Monday, January 02, 2006

Let's hear it for global warming

  • Yes, for today, and today only, I'm setting aside my normal anger and rage at the lack of concern for environmental issues in our culture, because it is a balmy 75 degrees on this January 2nd, 2006. For today, and today only, I'm thankful for a trend in the world that would allow such a thing. It really helps one's general outlook on a new year when it's so beautiful outside.
  • Before I forget, I'd just like to acknowledge the Mizzou Tigers for their rousing victory over the gamecocks of South Carolina. What a great come from behind win. Thanks to all of the gracious congratulatory e-mails and text messages from my SC brethren and sisteren (???).
  • I've decided to weigh in a bit on the whole Christmas vs. Holidays debate. Here are my brief thoughts:
    • We, as Christians, on a large scale, seem to have forgotten that the Christmas season doesn't actually start until December 25th, and then lasts for the 12 days following that day. Officially, all of the time leading up is Advent, so maybe saying, "Merry Christmas" isn't exactly right.
    • If stores, communities, schools, whatever, want to call it the "Holiday Season," that's their prerogative. I'm pretty convinced that it is NOT our job, as Christians, to transform our society into a purely Christian state. On the flip side, I think that organizations that wish to claim their religious affiliation and designate a specific holiday (Christmas, Hannukah, Kwanzaa, etc.) ought to be able to do so without fear of persecution of some sort.
    • The incarnation of God in the person of Jesus Christ isn't about trees, decorations, parades, parties, or any of the other nonsense the surrounds Christmas. I think it was Buechner who said that the incarnation ought to be something scary, not a feelgood event. I'll check my reference for that.
    • Why do Christians in America feel such a great need for the state, schools, municipalities, etc. to legitimize our faith? The gospel doesn't gain its power from any of those places. God doesn't gain legitimacy from a public school's "Christmas/Holiday" concert. Why does it bother us so much that institutions that have no religious affiliation fail to use religious language? I'm sure Newbigin has something to say about all of this.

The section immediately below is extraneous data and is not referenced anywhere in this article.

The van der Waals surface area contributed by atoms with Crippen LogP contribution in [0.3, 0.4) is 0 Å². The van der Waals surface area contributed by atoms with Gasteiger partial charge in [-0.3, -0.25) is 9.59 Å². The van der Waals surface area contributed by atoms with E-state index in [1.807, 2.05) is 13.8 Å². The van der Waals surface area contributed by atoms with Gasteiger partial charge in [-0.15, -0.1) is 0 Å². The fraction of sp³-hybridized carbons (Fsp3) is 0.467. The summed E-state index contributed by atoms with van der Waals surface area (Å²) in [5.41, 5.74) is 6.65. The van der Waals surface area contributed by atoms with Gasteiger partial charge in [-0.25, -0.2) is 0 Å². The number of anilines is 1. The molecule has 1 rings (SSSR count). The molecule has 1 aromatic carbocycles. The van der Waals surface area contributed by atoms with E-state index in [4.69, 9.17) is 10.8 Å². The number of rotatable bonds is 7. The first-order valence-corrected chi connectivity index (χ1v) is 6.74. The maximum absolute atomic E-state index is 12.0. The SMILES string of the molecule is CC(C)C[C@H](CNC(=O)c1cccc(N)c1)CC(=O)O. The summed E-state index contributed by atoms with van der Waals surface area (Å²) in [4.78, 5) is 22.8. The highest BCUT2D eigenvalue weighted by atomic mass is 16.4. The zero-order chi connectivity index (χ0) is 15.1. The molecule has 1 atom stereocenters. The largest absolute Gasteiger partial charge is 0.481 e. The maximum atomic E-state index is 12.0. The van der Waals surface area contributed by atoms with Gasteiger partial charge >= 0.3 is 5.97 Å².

• So, there are my thoughts on that, for today. Push me understand what I don't understand.


Robert said...

I agree with all that you said. My only concern is that as we Christians become more and more politically correct and we begin to support things like separation of church and state (and church and school and church and business) that eventually we are going to separate church from everything. Now I agree that we shouldn't force our beliefs on anyone, however I also believe that I am supposed to live my life like Jesus would have and that I am supposed to be a 'fisher of people'. So, how do I fish for people if I continually allow for the separation of my beliefs and the rest of the secular world? I believe that there most be a happy median. Politically correct doesn't have to mean (and shouldn't mean) that we don't talk about things just because of some separation of church and state rule. So, like I said, I believe and agree with everything you said, I just fear that if we continue down the path of separation that eventually we Christians will only be left with our sanctuaries to discuss God. I don't think we can fish for people very well if we can't tell people outside of our sanctuary about what it is that we do inside that building.